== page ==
MacAskill accused of misleading public as legal aid row grows
LAWYERS have accused justice secretary Kenny MacAskill of making “misleading” statements in the row over changes to legal aid.
Faculties and bar associations are preparing to take industrial action in protest against the Scottish Government’s plans.
Now they have been further incensed by differences between what the government said publicly after a meeting between Mr MacAskill and the Law Society of Scotland, and what was said during those talks and written in a letter by the justice secretary afterwards.
They believe the government has attempted to spin its position to gain public support.
The row centres on the Criminal Legal Assistance Bill and, in particular, the proposal that people with £68 a week or more in disposable income should make a contribution to defence costs, and that law firms should be responsible for collecting fees.
After Tuesday’s meeting, the government said in a statement: “In addition to removing the requirement to collect contributions in police interviews, he [Mr MacAskill] also offered to explore instructing the Scottish Legal Aid Board to take responsibility for collecting fees on behalf of lawyers on a commercial basis.”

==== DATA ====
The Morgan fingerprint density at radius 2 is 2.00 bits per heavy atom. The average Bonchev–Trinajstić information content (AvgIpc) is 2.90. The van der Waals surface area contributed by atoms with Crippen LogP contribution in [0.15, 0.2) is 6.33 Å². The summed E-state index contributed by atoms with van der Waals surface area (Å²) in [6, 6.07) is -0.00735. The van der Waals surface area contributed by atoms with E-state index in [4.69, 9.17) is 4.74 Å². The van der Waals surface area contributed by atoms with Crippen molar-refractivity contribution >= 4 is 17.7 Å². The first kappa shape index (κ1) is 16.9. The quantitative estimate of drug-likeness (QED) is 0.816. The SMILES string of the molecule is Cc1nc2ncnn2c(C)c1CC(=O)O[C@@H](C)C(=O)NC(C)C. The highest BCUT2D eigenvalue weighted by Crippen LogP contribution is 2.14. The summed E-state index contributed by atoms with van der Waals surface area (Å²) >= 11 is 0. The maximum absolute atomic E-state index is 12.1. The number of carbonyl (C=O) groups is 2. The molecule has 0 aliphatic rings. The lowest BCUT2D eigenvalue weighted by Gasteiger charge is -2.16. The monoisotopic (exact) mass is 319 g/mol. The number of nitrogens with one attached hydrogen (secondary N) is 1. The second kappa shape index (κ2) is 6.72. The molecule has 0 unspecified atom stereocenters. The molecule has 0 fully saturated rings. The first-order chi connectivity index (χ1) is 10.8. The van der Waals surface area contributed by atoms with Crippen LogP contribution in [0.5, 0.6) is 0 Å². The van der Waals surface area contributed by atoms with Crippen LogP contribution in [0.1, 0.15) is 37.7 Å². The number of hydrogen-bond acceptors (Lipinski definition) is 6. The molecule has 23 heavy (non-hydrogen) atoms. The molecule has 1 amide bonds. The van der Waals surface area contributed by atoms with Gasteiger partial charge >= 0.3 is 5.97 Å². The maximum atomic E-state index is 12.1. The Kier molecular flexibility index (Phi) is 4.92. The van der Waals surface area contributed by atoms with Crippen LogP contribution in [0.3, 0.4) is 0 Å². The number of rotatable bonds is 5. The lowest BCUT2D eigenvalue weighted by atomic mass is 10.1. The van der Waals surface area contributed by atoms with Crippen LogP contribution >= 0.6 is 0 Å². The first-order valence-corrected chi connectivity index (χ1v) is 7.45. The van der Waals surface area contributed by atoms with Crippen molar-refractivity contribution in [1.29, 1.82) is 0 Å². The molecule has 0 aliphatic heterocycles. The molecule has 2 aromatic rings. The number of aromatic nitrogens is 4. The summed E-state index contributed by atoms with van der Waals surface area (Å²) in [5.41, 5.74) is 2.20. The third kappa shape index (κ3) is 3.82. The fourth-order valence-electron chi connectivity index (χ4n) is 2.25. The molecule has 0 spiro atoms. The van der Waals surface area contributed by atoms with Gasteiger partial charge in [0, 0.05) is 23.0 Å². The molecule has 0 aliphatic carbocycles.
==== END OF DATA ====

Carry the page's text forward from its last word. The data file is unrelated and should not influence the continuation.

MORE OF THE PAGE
This was almost exactly the same as Mr MacAskill’s letter to the Law Society of Scotland, but with one crucial word omitted – unpaid.
To the society, he wrote: “In addition to removing the requirement to collect contributions in police station interviews, I also offered to explore instructing the Scottish Legal Aid Board to provide a service for those solicitors who wish it to try to collect unpaid fees on a commercial basis.”
Lawyers say that means they would be made to pursue unco-operative clients for contributions, damaging their relationship with them, and only after that would they be able to pass the burden on to the legal aid board.
Omitting the word unpaid, they argue, suggested wholesale responsibility for collecting fees might be shifted to the board.
Mark Harrower, of the Edinburgh Bar Association, said the differing statements meant the relationship between lawyers and the government had deteriorated, and had damaged hopes of reaching a compromise.
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